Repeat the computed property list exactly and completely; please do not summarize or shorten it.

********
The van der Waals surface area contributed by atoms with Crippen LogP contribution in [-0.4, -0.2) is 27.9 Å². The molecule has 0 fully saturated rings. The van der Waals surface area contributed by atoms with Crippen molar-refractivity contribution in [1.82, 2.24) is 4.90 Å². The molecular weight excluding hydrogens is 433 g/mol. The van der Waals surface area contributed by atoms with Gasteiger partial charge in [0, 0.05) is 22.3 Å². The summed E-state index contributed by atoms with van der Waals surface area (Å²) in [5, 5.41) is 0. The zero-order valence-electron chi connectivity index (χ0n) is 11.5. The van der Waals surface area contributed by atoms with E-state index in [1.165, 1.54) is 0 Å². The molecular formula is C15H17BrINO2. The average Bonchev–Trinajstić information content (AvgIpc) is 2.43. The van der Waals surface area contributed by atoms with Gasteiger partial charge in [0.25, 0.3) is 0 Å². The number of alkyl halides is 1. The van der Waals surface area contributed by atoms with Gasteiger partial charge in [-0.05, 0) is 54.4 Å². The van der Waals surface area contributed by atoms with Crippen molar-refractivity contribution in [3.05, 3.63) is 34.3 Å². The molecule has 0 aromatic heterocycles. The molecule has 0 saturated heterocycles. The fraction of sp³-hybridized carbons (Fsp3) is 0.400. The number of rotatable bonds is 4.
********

The van der Waals surface area contributed by atoms with Crippen LogP contribution in [-0.4, -0.2) is 27.9 Å². The molecule has 0 fully saturated rings. The van der Waals surface area contributed by atoms with Crippen molar-refractivity contribution in [1.82, 2.24) is 4.90 Å². The molecular weight excluding hydrogens is 433 g/mol. The van der Waals surface area contributed by atoms with Gasteiger partial charge in [0, 0.05) is 22.3 Å². The summed E-state index contributed by atoms with van der Waals surface area (Å²) in [5, 5.41) is 0. The zero-order valence-electron chi connectivity index (χ0n) is 11.5. The van der Waals surface area contributed by atoms with E-state index in [1.165, 1.54) is 0 Å². The molecular formula is C15H17BrINO2. The average Bonchev–Trinajstić information content (AvgIpc) is 2.43. The van der Waals surface area contributed by atoms with Gasteiger partial charge in [0.25, 0.3) is 0 Å². The number of alkyl halides is 1. The van der Waals surface area contributed by atoms with Gasteiger partial charge in [-0.05, 0) is 54.4 Å². The van der Waals surface area contributed by atoms with Crippen molar-refractivity contribution in [3.05, 3.63) is 34.3 Å². The molecule has 0 aromatic heterocycles. The molecule has 0 saturated heterocycles. The fraction of sp³-hybridized carbons (Fsp3) is 0.400. The number of rotatable bonds is 4.